Why It’s Always Worth Building Your Own Digital Platform

When you’re selling expertise, it’s always worth the investment of time and a few coins to build your own digital platform.

Where you can attract and engage YOUR people using your unique messaging—and where you control the outcome.

If you need an example why this is a great idea, I’ll give you two: Etsy.com and the billionaire boys’ club now controlling a hefty chunk of our public communications.

Etsy raised their seller fees from 5% to 6.5%. That’s a 30% blanket increase that scales as their customers’ sales increase. Great deal if you’re etsy, but not so much if you’re selling on it.

Said one seller: “Technically we are just customers of Etsy because they have a platform and we’re on it,” she told NPR. “But we are also the laborers for them and they make money directly off our labor.”

So they called a “strike” which ended last month with no signs that fee reductions are in the works.

And of course you know that Elon Musk bought Twitter. While the jury hasn’t even convened yet, you can pretty much bet there will be open season on harassment, misogyny and downright meanness (not that there isn’t plenty already on Twitter and the other socials).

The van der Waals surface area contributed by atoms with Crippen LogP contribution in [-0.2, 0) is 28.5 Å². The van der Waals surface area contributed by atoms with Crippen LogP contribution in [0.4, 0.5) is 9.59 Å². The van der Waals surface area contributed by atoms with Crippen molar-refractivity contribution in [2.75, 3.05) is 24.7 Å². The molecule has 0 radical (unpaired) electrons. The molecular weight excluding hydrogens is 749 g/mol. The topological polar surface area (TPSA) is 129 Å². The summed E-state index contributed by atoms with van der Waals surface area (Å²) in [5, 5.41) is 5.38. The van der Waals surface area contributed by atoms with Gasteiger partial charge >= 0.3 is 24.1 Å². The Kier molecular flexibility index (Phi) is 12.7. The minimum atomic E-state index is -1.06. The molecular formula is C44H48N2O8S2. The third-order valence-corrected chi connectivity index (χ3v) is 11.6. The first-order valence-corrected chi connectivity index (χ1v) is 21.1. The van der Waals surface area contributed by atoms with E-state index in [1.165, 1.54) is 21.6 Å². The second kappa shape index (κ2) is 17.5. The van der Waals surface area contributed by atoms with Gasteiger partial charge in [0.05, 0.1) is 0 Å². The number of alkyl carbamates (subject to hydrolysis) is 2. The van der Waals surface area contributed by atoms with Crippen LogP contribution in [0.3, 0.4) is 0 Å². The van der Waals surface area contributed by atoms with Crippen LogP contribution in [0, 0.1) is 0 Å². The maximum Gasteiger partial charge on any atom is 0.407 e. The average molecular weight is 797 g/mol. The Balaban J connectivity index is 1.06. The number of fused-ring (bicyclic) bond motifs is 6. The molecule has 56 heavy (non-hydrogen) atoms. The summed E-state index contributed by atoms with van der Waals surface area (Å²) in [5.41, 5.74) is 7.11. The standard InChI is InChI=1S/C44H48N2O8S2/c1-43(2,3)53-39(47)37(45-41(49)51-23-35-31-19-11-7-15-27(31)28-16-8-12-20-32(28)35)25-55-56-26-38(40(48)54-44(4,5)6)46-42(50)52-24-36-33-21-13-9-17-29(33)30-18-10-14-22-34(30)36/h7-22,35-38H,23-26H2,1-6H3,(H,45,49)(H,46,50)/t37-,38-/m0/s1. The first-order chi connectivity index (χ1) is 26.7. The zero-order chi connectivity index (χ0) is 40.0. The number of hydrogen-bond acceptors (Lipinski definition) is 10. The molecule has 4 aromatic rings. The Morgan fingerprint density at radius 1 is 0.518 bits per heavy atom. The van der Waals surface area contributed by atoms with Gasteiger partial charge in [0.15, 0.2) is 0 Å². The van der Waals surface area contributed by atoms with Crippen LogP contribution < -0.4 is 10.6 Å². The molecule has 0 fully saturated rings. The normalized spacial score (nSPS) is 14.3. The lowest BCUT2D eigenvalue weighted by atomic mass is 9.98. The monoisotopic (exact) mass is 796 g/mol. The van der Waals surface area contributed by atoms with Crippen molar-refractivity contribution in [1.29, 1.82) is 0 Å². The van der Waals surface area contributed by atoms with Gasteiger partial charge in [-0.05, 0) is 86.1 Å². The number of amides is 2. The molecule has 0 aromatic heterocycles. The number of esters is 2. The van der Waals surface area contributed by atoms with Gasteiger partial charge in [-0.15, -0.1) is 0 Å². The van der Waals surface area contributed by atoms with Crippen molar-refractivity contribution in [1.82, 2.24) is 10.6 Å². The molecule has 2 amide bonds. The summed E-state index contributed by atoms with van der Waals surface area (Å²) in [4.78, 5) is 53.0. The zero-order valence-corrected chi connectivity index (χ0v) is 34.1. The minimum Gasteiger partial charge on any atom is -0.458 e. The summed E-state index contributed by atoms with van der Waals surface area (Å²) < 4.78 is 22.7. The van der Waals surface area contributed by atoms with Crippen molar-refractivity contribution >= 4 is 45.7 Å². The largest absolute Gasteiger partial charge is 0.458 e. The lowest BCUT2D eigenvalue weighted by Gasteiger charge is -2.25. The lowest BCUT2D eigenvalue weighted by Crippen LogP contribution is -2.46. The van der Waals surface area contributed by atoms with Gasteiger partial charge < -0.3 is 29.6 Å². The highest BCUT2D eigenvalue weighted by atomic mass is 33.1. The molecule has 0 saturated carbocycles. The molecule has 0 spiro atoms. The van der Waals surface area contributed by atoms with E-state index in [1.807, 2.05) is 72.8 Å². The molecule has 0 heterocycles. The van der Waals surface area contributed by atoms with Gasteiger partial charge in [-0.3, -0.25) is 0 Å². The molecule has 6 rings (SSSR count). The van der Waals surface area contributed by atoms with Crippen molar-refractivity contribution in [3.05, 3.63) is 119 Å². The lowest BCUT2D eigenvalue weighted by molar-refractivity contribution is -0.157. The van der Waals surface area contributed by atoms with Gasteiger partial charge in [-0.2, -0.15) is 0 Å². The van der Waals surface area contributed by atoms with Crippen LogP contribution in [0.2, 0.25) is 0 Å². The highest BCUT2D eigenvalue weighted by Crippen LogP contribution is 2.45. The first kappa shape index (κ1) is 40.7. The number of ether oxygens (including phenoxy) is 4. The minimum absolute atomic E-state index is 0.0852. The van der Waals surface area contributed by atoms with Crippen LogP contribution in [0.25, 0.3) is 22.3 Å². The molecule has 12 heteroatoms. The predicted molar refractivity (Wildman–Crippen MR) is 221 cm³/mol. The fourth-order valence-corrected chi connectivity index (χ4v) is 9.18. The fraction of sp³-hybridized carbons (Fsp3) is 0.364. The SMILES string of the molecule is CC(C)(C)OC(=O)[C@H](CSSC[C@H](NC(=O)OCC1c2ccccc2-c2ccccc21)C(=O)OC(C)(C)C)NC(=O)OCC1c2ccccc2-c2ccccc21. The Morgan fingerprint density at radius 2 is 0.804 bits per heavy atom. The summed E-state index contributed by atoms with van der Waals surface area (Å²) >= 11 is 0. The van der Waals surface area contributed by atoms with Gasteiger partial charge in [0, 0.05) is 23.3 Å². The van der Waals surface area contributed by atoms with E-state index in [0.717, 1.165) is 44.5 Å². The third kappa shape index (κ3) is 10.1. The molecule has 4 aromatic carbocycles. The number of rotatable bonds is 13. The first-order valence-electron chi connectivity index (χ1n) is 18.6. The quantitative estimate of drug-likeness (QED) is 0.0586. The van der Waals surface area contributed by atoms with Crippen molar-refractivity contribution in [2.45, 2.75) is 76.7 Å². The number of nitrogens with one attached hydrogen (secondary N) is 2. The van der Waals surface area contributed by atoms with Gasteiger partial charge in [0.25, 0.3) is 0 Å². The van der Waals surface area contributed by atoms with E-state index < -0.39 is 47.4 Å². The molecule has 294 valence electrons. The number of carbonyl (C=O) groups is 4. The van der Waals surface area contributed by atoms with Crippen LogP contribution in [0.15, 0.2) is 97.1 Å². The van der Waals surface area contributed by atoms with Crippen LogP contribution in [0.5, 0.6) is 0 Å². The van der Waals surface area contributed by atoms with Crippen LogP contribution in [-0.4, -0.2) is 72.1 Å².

Zuckerberg has Instagram and Facebook, Bezos the Washington Post and let’s not forget the Murdoch media empire.

A handful of billionaires controls a frightening portion of how and where we communicate.

While there are plenty of larger societal implications of this control, I want to focus on just one point here: if you’re selling expertise, you must own your own platform.

That means a website that is the central hub for all things you/your firm.

It means an email list so you can reach your people anytime you like.

It means not relying on any one social platform as your primary lead generation or sales system.

And it means getting dead serious about who you want in your world, how you transform their lives/work and how you’ll bring them together in a meaningful way.

Do this work and you won’t ever again need to rely on someone else’s caprice.

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